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Fixes various issues with the Mesmetron which caused crashes and made enslavement unfairly difficult.

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UPDATE: Complete revamp of the fix, per numerous suggestions from CountFuzzball.  The main effect is now tracked via a script associated with the worn collar object, which prevents variables from being cleared between save/load.  The enslavement quest also keeps tracks of enslaved NPCs and where they originally came from, returning their bodies (made invisible) to the original enslavement location so if and when they respawn it's in the appropriate location.  If you free a slave, they run back to their original placement location.  Finally, freed and "redeemed"/dead slaves no longer remain in the freed slave faction, and thus will not remain friendly to you across multiple respawns.

UPDATEx2: Minor change which removes the body-hiding portion of the code, as it may have been preventing respawns.  As a side-effect, you will encounter dead bodies placed where the slaves were originally taken from.  Apologies, but this seems unavoidable and is preferable to the alternative.

UPDATEx3: Another update to take care of a rare case where the "Mezzed" variable that ensures only one person can be mezzed at a time wouldn't get reset.  Also fixed Red's enslavement package so that she will stay in Paradise Falls after enslavement, and ensured you can always interact with Wasteland Captives if you decide to enslave them.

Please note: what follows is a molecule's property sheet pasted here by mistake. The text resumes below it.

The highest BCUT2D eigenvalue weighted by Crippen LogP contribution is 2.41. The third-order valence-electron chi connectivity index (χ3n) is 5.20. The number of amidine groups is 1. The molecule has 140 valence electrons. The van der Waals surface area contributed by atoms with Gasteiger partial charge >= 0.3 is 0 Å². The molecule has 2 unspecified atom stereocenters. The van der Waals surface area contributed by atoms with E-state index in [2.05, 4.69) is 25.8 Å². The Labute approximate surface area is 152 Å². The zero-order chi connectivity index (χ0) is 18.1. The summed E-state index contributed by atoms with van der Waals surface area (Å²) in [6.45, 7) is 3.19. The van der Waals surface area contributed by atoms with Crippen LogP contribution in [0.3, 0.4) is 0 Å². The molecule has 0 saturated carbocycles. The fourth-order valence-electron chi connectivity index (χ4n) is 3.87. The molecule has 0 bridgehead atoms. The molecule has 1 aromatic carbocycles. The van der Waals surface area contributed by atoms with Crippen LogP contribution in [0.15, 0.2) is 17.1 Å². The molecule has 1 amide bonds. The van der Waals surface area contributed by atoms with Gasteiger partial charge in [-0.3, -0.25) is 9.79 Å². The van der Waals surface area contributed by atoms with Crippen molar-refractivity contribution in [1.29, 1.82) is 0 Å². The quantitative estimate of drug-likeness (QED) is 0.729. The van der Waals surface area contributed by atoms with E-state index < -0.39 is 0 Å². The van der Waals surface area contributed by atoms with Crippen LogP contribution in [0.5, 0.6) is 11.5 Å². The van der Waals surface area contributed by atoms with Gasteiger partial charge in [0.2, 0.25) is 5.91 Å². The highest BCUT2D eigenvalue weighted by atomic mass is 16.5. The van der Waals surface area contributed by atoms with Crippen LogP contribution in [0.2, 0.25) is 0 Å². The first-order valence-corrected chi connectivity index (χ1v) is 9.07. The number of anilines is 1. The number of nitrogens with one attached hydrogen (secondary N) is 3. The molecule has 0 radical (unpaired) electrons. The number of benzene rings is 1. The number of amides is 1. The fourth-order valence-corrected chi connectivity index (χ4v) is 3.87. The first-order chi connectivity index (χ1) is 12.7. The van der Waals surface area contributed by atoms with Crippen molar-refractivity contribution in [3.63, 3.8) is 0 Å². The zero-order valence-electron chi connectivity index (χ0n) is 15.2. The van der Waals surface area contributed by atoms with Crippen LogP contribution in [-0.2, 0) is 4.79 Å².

Ahh, the Mesmetron. Wonderful idea, horrid execution. Nearly everything about the actual enslavement process is bugged, from the script tracking it to how the game handles the aftermath of enslaving someone. This bugfix addresses multiple issues. I'm about to explain them all, in boring detail, so if you aren't a coder or don't care you may want to skip down to the ''TL;DR'' section.


First off, enslaving an NPC is ridiculously difficult. More often than not you'll return to Paradise Falls only to hear Grouse complain about not making money on dead slaves. This is particularly irritating when you fast-traveled from somewhere relatively close, over a distance that the slave should have survived.

The reason behind this is a section of code in script which tracks when the NPC is no longer being rendered. Once that happens the script kills and disables the NPC for cleanup purposes; the problem is that Grouse checks if the NPC is dead, regardless of if they have been disabled.

Easy enough fix, just make it check if the NPC is disabled, right? Well, no. That also brings up another bug (or ''feature''), which is how you can use the Mesmetron to clear out an area of NPCs. Once you enslave an NPC they're gone forever; this applies to RESPAWNING NPCs, notably NPCs like the Regulator/Talon Company hit squad.

Another issue disabling NPCs causes is crashes when removing collars from the recently enslaved. That problem is actually caused by two issues: the disabling, and when it is done. Disabling the NPC is triggered whenever they aren't being actively rendered, under the assumption that this only happens when, essentially, you aren't looking. As you can guess, that assumption is wrong; NPCs can be considered to be ''not rendered'' when, among other things, you enter your Pip-Boy menu, or even when you converse with them. It's the last one that causes the crashing issue: removing the collar runs a check which can cause the NPC to be disabled if they aren't being rendered, and usually in a conversation that is the case. (Not always, but usually)